The United States Supreme Court noted that while no agency had been delegated the authority to interpret the term "disability," the EEOC has issued regulations that define "physical impairment" to mean any physiological disorder affecting special sense organs, "substantially limits" to mean unable to perform a major life activity that the average person in the general population can perform and "major life activities" to mean functions such as working.
The EEOC and the Justice Department issued interpretive guidelines providing that the determination of whether an individual is substantially limited in a major life activity must be made on a case by case basis, without regard to mitigating measures such as assistive or prosthetic devices. The Supreme Court found that three separate ADA provisions, read in concert, lead to the conclusion that the determination whether an individual is disabled should be made with reference to measures, such as eyeglasses and contact lenses, that mitigate the individual’s impairment and that the approach adopted by the agency guidelines is an impermissible interpretation of the ADA.
So: creating physical criteria for a job, without more, does not violate the ADA, which allows employers to prefer some physical attributes over others, so long as they do not rise to the level of substantially limiting impairments. An employer is free to decide that physical characteristics or medical conditions that are not impairments are preferable to others, just as it is free to decide that some limiting, but not substantially limiting, impairments make individuals less ideally suited for a job. You have just finished reading the most important paragraph of this article.
Stated differently, an employer’s physical criteria are permissible so long as they do not cause the employer to make an employment decision based on an impairment, real or imagined, that it regards as substantially limiting a major life activity.
The Related Cases
United Parcel Service, Inc. hired a mechanic who had to drive commercial vehicles. To do that, he had to satisfy Department of Transportation health certification requirements, including not having high blood pressure which is likely to interfere with his ability to operate a commercial vehicle safely. Despite his high blood pressure, he was erroneously granted certification and started to work. When the error was discovered, he was fired. The District Court granted summary judgment for the employer and that was affirmed by the Tenth Circuit Court of Appeals.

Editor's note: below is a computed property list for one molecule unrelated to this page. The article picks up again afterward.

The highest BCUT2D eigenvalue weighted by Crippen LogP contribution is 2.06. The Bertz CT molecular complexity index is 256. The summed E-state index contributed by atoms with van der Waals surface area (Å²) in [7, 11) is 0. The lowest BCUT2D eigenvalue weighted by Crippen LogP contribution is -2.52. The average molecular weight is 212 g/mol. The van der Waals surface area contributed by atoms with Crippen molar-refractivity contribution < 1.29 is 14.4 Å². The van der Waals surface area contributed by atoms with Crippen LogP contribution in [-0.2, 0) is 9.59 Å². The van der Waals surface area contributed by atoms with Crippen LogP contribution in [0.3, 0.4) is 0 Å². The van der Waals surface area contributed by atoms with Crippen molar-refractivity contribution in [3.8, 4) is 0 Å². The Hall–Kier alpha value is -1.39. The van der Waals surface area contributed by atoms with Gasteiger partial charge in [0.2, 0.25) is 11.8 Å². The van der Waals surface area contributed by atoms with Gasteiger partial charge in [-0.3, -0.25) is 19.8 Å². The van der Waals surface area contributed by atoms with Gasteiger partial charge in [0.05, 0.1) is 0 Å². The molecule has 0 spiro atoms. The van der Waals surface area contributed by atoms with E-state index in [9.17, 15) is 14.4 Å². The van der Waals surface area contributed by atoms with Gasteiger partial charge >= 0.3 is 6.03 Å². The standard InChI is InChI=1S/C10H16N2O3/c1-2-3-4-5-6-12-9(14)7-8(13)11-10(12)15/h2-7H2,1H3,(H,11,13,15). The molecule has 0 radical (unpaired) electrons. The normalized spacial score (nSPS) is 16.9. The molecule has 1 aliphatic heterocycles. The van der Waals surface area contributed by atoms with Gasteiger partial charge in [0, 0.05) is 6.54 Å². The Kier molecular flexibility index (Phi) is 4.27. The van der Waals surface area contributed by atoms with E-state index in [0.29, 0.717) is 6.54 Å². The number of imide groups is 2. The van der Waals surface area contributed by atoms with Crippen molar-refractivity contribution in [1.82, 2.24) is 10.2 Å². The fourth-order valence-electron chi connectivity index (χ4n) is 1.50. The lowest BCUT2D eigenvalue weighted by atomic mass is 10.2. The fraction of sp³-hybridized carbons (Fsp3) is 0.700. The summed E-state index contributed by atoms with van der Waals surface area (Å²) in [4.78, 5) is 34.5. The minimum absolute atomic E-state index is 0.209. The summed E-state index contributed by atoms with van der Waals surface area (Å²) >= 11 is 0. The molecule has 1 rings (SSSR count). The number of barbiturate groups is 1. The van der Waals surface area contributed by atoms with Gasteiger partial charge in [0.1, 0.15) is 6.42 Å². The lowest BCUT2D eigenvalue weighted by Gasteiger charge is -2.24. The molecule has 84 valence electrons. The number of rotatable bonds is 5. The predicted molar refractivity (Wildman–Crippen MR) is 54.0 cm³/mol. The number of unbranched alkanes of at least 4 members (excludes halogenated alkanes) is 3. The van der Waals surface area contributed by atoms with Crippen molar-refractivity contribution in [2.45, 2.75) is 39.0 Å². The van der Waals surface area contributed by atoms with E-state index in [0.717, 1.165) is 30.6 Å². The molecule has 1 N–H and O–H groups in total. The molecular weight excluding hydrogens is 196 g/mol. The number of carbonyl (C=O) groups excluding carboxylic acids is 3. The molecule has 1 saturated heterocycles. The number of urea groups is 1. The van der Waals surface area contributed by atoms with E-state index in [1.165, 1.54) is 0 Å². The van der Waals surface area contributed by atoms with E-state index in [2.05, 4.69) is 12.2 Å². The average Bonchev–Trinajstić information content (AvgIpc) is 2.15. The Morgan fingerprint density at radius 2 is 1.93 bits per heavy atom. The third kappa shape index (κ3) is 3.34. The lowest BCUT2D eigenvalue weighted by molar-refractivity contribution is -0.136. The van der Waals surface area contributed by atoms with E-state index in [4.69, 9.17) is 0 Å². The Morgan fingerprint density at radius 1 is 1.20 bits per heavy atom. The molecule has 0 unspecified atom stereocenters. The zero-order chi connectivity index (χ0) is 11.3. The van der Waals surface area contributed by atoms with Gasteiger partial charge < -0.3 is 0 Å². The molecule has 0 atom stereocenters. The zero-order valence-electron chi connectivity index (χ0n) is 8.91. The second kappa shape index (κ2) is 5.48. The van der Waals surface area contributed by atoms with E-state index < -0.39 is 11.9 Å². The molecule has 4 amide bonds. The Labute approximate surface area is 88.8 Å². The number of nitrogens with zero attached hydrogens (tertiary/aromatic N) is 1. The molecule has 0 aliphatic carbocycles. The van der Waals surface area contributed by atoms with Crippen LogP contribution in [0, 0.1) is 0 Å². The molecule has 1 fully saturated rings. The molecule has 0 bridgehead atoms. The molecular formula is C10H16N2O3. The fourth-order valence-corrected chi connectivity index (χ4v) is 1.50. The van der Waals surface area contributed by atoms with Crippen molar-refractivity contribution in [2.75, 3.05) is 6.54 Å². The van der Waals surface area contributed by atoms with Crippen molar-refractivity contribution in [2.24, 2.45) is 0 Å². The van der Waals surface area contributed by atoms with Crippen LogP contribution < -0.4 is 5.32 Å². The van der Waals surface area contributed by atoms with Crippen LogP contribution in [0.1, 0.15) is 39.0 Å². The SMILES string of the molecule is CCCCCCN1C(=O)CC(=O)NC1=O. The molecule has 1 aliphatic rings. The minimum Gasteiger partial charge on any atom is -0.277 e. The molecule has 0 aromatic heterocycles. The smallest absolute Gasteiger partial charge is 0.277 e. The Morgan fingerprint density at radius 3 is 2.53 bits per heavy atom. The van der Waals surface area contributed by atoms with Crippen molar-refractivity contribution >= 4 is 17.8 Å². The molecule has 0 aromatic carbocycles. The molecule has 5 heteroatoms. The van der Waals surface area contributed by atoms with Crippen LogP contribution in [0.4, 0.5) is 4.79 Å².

Referring to Sutton, the Supreme Court held that under the ADA, the determination whether the mechanic’s impairment "substantially limits" one or more major life activities is made with reference to the mitigating measures he employs; when medicated, his high blood pressure does not substantially limit him in any major life activity. Therefore, he is not regarded as disabled because of his high blood pressure. A person is regarded as disabled (under the ADA) if, essentially, the employer mistakenly believes that the person’s actual, non-limiting impairment substantially limits one or more major life activities. UPS merely regarded the mechanic as unqualified to work because he could not obtain a health certification. All the mechanic could show was that he was regarded as unable to perform the job of mechanic only when that job requires driving a commercial vehicle – a specific type of vehicle used on a highway and interstate commerce. He was generally employable as a mechanic and he could perform a number of mechanic jobs. He was therefore unable to show, as a matter of law, that he was regarded as substantially limited in the major life activity of working. Summary judgment for UPS was affirmed. Murphy v. United Parcel Service, Inc. , 119 S.Ct. 2133.
Before starting a truck driver’s job, Hallie Kirkingburg was examined to see if he met the Department of Transportation’s basic vision standards for commercial truck drivers, which required corrected distant visual acuity of at least 20/40 in each eye and distant binocular acuity of at least 20/40. Although he has amblyopia, an uncorrectable condition that leaves him with 20/200 vision in his left eye (and thus effectively monocular vision), the doctor erroneously certified that he met DOT standards. When he was later correctly assessed at a physical examination, he was told he had to get a waiver from the DOT. The employer fired him for failing to meet the basic vision standards and refused to rehire him even though he received the waiver. The District Court found that the employee was not qualified without an accommodation because he could not meet the basic DOT standards and that the waiver program did not alter those standards. The Ninth Circuit reversed and was reversed.